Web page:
Working with my new Chief Constable, we have cut the cost of the three top salaries from £420,000 to £330,000. I have cut 15 per cent from the cost of governing the police. We are pushing through further reforms to ensure money is spent where it’s most needed – on policing our towns and villages.

Like many Commissioners, I have cut away bureaucracy associated with clumsy committees. We now have a single Policing Board able to make better decisions, more quickly. That means the public get their police where they need them, when they need them.

Strong and Compassionate

The great innovation of PCCs is the power we have to commission wider crime-fighting services. That’s what will allow us to move beyond the tired old ‘lock-em-up’ criminal justice debate, as the Prime Minister has called for in the past.

We are now able to develop policies that allow the police to be more robust and the system to be more sensitive: strong, compassionate and Conservative policies. How so?

Conservatives have profound insights that can help. We understand that clear boundaries give people confidence. We know that respect is important and responsibility does not constrain people, it empowers them.

We understand the importance of incentives in changing human behaviour. We trust people to make decisions. That is why we believe in markets.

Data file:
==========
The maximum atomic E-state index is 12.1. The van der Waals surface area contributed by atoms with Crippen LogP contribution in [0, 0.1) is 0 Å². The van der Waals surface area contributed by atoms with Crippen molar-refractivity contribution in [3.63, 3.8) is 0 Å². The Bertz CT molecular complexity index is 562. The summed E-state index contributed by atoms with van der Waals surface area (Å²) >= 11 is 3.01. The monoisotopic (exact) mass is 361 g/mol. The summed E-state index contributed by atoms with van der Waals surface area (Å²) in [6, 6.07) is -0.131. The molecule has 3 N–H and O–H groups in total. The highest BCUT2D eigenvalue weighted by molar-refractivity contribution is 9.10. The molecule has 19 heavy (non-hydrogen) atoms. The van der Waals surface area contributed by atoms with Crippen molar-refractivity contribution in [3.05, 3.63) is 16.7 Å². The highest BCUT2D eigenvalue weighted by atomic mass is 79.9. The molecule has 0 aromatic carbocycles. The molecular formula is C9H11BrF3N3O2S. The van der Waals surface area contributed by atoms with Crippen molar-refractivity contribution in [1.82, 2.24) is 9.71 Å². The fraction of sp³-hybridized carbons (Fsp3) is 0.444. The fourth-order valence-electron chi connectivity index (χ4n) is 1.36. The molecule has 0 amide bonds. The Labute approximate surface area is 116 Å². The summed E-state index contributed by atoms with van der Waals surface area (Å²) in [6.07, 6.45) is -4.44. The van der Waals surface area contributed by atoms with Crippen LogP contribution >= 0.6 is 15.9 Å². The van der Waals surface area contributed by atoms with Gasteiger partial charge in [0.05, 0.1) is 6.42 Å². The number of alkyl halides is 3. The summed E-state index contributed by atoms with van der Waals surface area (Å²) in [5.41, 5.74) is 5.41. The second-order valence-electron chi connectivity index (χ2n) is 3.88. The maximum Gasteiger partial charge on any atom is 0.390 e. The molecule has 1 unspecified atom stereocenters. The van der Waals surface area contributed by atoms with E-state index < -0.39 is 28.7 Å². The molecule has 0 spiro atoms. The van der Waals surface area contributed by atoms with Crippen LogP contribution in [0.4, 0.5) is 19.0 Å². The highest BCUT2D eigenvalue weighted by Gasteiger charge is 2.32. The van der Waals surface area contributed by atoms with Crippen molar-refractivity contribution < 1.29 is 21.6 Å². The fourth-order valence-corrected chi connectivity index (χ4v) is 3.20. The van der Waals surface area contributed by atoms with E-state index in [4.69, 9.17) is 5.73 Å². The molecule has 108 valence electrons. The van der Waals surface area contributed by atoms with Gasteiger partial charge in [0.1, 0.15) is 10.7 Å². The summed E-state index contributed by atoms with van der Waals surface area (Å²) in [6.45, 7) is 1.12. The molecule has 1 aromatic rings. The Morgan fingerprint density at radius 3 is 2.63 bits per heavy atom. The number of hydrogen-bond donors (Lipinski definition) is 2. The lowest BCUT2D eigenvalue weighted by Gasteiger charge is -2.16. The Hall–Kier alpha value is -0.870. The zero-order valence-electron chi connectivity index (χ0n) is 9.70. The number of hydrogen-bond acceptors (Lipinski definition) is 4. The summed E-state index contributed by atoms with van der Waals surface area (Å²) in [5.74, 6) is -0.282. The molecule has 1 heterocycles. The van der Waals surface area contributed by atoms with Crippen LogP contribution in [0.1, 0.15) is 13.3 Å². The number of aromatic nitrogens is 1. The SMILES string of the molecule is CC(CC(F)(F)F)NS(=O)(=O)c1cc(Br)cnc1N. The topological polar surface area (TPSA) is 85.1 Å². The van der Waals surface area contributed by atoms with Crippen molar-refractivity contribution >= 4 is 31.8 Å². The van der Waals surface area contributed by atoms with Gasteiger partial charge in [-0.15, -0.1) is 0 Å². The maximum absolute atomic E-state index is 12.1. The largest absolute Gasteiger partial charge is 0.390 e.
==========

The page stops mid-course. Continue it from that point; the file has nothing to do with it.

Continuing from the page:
Police and Crime Commissioners can take these insights into law and order. We can use our powers to set boundaries.

On the one hand we can target the police against criminals. Clear leadership frees the police to concentrate on policing. Chief Constables no longer need to look over their shoulder for fear of offending some lobby group. That is the PCC’s problem.

On the other hand we can offer support to people in danger of straying. We are already commissioning services from charities, private providers and others to fight crime. These will help with reoffending, domestic violence, drugs, hate crime and marginal groups.

Rules, rewards, respect and responsibility are vital for people struggling with chaotic lives. They provide something solid to hold on to. These are compassionate insights. They are also Conservative.

What applies to policing applies to justice more widely. PCCs are able to look from crime to cell and back to community to see where the system is failing.

Public confidence is critical. Justice must be seen to be done. It shocks the liberal consensus – I have been part of it – but we must take account of public perception. Too often our system doesn’t seem to care.

Police and Crime Commissioners are a start in putting the public back at the heart of justice. We are bringing police and communities closer together. Our role within the criminal justice system is likely to increase.

With the right powers we can deliver more rehabilitation, community sentences that people believe in and help for victims in an intimidating system. These are opportunities that we must take for the sake of our country and its greatest treasure – its ancient traditions of liberty and justice.

In Police and Crime Commissioners communities have powerful new champions. And we in politics have important local voices able to deliver strong, compassionate and Conservative policies. We must use them on the climb to 2015.